Laws aimed at addressing concussions in youth sports help reduce the rates of recurrent concussions, according to a new study published October 19, 2017, in the American Journal of Public Health.
Our team will be heading to Atlanta November 4-8, 2017 to participate in the American Public Health Association's Annual Meeting. If you're joining us there, or following along from afar, here's what you can expect from the Center for Public Health Law Research and our programs.
Designed for public health practitioners, lawyers, researchers and scientists, government and healthcare officials, and business and community leaders, this three-part webinar series hosted by the Network for Public Health Law and the American Society for Law, Medicine and Ethics, will explore the interdisciplinary messaging teamwork necessary to fashion legal and policy interventions in these politically polarized times.
The Center for Public Health Law Research will join a town hall panel to discuss how the current political and legal environment may impact health and well-being.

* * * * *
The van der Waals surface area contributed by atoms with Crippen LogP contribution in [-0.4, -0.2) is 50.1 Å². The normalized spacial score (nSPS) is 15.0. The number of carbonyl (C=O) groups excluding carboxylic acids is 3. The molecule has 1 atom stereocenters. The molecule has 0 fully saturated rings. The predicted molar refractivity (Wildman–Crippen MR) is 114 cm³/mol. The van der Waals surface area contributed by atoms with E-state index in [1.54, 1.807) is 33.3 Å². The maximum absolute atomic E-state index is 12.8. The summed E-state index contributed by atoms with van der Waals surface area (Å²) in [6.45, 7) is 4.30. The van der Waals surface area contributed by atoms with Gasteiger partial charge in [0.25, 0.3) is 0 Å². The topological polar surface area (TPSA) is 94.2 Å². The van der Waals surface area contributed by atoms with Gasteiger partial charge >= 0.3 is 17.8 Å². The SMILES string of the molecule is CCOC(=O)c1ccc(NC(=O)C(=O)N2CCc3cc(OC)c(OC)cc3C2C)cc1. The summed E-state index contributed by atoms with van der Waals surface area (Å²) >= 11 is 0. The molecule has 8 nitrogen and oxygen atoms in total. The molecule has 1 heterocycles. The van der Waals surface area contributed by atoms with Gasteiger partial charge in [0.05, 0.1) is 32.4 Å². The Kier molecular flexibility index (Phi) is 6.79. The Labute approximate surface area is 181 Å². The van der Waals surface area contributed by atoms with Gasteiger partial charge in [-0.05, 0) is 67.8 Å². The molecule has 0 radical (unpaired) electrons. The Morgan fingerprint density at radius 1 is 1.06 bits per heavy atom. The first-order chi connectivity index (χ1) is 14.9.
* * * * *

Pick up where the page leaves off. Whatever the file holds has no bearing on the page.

A study published July 11, 2017 in Addiction finds that states are disparately regulating patient registration and civil rights, product safety labeling and packaging, and dispensaries, mimicking some aspects of federal prescription drug and controlled substances laws, and regulatory strategies used for alcohol, tobacco and traditional medicines.
The National Institutes for Health (NIH) has supported public health law research, but not to the extent necessary to timely evaluate laws affecting the public’s health, according to a study published May 24, 2017 in the Journal of Public Health Management and Practice.
Three specific economic policies, namely higher tax credits for the poor, increasing state-level minimum wages and not requiring union membership as a condition of employment, can have positive health benefits, according to a study out today in Health Affairs.
Four percent of Florida prescribers account for the majority of opioids on the market, according to a study published in Drug and Alcohol Dependence. The study finds that these Florida high-risk prescribers accounted for 67 percent of the opioid volume and 40 percent of the total opioid prescriptions dispensed in the state between July 2010 and June 2011.